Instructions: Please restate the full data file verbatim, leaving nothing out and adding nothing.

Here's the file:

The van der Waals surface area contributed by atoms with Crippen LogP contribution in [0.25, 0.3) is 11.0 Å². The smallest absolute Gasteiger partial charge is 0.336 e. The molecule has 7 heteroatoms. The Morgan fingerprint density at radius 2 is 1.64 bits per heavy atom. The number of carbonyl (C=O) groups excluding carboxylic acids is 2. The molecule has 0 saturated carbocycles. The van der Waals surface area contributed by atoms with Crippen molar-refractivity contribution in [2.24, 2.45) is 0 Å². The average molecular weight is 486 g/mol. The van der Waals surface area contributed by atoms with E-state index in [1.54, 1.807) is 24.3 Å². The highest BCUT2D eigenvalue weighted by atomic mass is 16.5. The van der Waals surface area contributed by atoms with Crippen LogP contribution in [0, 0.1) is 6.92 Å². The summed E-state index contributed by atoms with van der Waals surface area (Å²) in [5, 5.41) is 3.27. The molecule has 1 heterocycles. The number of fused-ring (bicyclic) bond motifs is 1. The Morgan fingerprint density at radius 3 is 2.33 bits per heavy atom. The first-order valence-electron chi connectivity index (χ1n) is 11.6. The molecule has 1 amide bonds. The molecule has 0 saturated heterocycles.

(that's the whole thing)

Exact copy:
The van der Waals surface area contributed by atoms with Crippen LogP contribution in [0.25, 0.3) is 11.0 Å². The smallest absolute Gasteiger partial charge is 0.336 e. The molecule has 7 heteroatoms. The Morgan fingerprint density at radius 2 is 1.64 bits per heavy atom. The number of carbonyl (C=O) groups excluding carboxylic acids is 2. The molecule has 0 saturated carbocycles. The van der Waals surface area contributed by atoms with Crippen molar-refractivity contribution in [2.24, 2.45) is 0 Å². The average molecular weight is 486 g/mol. The van der Waals surface area contributed by atoms with E-state index in [1.54, 1.807) is 24.3 Å². The highest BCUT2D eigenvalue weighted by atomic mass is 16.5. The van der Waals surface area contributed by atoms with Crippen LogP contribution in [0, 0.1) is 6.92 Å². The summed E-state index contributed by atoms with van der Waals surface area (Å²) in [5, 5.41) is 3.27. The molecule has 1 heterocycles. The number of fused-ring (bicyclic) bond motifs is 1. The Morgan fingerprint density at radius 3 is 2.33 bits per heavy atom. The first-order valence-electron chi connectivity index (χ1n) is 11.6. The molecule has 1 amide bonds. The molecule has 0 saturated heterocycles.